There’s one place that I would love to visit every week, the Friday Moslem market in Jingan district. Don’t expect a large market area. It is pretty much a busy street in front of Huxi mosque with vendors setting up their stalls alongside the road from 11am until after prayer. We left around 2pm and it was still buzzing with people .
I quite enjoyed my first visit there, especially the lamb skewers which are pretty tasty and cheap. I also bought a kilo of lamb from a butcher in that market to make some lamb soup at home and was very happy with it. It’s time to come back to that market for another round of afternoon lamb feast.
As I got near to the area, all I could smell was the rich aroma of lamb kebabs grilled over coal fire which gives them a distinct smell. The market was packed that day. A small crowd gathered in front of a kebab stall – it’s always been the one parked right across the mosque. Other kebab stalls were never busy. There are variety of skewers, much more than the last time I went there, regular lamb skewers consist of meat & fat, skewers of kidneys, livers, short ribs, smoked intestines, etc
We didn’t waste our time, straight into one of the busiest stalls, squeezed ourselves amongst other customers and grabbed a spot. We tried the skewers, incredibly tasty with a little bit of kick from chili sprinkles. Short ribs skewers are the best. They’re juicy and slowly cooked over the coal until tender.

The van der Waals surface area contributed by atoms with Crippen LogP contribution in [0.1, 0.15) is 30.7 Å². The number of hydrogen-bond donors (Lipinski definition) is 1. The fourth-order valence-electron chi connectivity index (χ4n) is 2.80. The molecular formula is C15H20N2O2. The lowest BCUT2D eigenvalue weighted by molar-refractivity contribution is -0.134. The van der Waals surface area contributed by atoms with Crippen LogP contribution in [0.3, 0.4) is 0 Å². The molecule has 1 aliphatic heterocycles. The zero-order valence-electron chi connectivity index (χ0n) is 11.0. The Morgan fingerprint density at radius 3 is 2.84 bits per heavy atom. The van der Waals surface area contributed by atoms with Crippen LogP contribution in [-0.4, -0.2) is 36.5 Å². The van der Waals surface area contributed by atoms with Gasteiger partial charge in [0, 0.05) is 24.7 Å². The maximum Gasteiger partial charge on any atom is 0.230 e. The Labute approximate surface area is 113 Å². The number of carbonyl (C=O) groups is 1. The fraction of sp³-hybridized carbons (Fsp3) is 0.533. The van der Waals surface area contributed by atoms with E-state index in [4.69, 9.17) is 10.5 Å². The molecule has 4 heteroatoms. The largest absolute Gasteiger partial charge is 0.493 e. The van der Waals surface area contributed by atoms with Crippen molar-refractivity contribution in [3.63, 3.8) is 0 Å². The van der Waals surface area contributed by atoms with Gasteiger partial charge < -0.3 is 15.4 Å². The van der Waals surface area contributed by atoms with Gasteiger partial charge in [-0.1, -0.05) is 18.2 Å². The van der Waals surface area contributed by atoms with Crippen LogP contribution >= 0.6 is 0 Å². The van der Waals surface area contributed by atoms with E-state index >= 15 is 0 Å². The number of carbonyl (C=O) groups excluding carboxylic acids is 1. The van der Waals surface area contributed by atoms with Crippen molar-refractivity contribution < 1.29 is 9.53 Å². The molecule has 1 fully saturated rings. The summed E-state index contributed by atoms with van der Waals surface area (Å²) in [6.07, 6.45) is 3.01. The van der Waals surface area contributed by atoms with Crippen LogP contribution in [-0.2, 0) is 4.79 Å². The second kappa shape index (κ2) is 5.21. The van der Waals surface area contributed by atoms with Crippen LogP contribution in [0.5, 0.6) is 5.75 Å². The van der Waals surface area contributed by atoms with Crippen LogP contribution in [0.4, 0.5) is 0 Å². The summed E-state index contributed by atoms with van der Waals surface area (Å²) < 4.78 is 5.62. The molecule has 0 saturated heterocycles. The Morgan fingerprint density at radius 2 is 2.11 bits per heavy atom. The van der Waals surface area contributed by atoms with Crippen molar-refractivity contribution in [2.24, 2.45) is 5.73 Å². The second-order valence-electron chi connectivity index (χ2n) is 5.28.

We ordered a bowl of langman, cold noodles covered in chili pepper, sliced vegetables and tofu…. then a plate of mutton pilaf each. It’s a typical Uyghur rice dish, cooked in garlic with sliced carrots, sprinkles of raisins and a slab of boiled mutton. Service was non-existent, so bring your own plastic spoon if you can’t use chopsticks and a bottle of water. The rice wasn’t too impressive. But I like “samsa“ 烤包子 (kǎo bāozi) – it’s an uyghur pies or uyghur samosas. Samsa is one of an ancient Uyghur dishes. It’s basically a patty filled with ground meat (lamb), onions, gourd (squash), cabbage, coriander and cumin. Samsas are cooked in an oven for baking bread or in a cauldron. What they do is to slap the samsas to the cauldron’s wall and let them bake until golden brown and crispy on the outside. *source from: Uyghur cuisine*
this is where they make “samsa” and lamb skewers. This type of grilling doesn’t have the coal-ey smell.
a portion of mutton pilaf = RMB10
Boiled lamb intestines stuffed with rice and spices
Lamb skewers RMB3 each. Probably the most juiciest and tastiest in the city
Rice pilaf with big chunks of mutton
Friday Moslem Market
Lane 1328 Changde Lu, near Aomen Lu
Changde Lu in between Aomen Lu and Yichang Lu
Follow my previous posting on Shanghai Muslim Market
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